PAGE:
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you jodi picoult for taking on controversial topics. with every book i read of yours, it's revealing things in front of my eyes i didn't know existed. i want to know how you came by such insightfulness, i am extremely jealous of that and i would also like to know why so many of your novels and in courtroom dramas and if you have time, i would like to know if there is a topic that you would not tackle? maybe we should get her to sit here. >> guest: how i was raised i think i was raised in a household where education was valued and what of the things i loved about my parents that i tried to model when i have children as they were never the kind of parents who said you must get straight a's. instead, my brother and i really wanted them to be proud of us info we just always tried our best and as long as we were
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trying our best, they were happy for us. but also education was valued in our household and so i think education can take different forms. you don't have to be in school to get an education or to continue her education. one of the things i love about doing the research bu that i do which is extensive decided to go back to school. and i think it's that spark and that love oa love of learning ts the want to continue to be a writer because i am constantly finding out things i don't know and i just love that. for me that is part of the writing process. second question was about courtroom drama. excellent question. so, i am not a lawyer and i don't play one on tv. i managed to give birth to a child that is now in his second year of law school, but i have learned things about the legal system that surprised me.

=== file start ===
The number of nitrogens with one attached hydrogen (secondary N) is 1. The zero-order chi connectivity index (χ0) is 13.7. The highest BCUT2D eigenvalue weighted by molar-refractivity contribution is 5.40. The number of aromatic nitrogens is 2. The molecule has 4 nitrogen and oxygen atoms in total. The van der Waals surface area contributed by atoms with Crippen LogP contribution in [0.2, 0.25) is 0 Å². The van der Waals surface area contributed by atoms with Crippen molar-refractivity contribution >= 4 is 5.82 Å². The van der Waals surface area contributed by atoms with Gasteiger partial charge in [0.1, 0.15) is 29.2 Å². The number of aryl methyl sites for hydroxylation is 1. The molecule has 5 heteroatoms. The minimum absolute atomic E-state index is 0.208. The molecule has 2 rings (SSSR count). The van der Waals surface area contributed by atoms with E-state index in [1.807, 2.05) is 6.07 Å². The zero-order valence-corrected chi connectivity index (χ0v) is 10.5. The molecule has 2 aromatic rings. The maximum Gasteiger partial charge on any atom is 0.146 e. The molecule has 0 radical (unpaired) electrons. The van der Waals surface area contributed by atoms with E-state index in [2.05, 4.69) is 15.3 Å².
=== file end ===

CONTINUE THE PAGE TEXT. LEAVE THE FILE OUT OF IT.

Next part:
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things, like for example, you can get a fair trial in america but only if you communicate a certain way. and if you don't, you are in trouble and that was the genesis for the example of house rules where a kid with as berger's syndrome who is very libera lits not going to behave the way you would expect him to any court room or, for example, plain truth which is about the amish. our system of justice in america is all about individuality and we want to be the best, be the brightest. the amish are 180 degrees away from the way americans think. for them it's important to be part of a group than the individual and they will go to great pains to not stand out in any way. for that reason would say the bishop comes up to you and says you have rubber wheels on your tractor you have two weeks to get them off and we will need you to come and speak to the
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congregation would say yes of course but even if you don't you say yes of course because that is still better than admitting in any way or defending yourself and standing out from the crowd as someone that is too passionate about something so imagine you are a normal american attorney with the amish girl who is accused of neo made aside she's going to say anything just to confess because that is how her culture has shaped her and that's another thing i write about. i remember thinking i would never be called to testify against my husband in a court of law but i could be called to testify against my own child i would be more likely to put my husband away than my kid, so i want to create that situation. if i write something legal, it's because i've learned something so crazy i feel the need to tell all of you about it. >> host: what would you hate to tackle? >> guest: i haven't found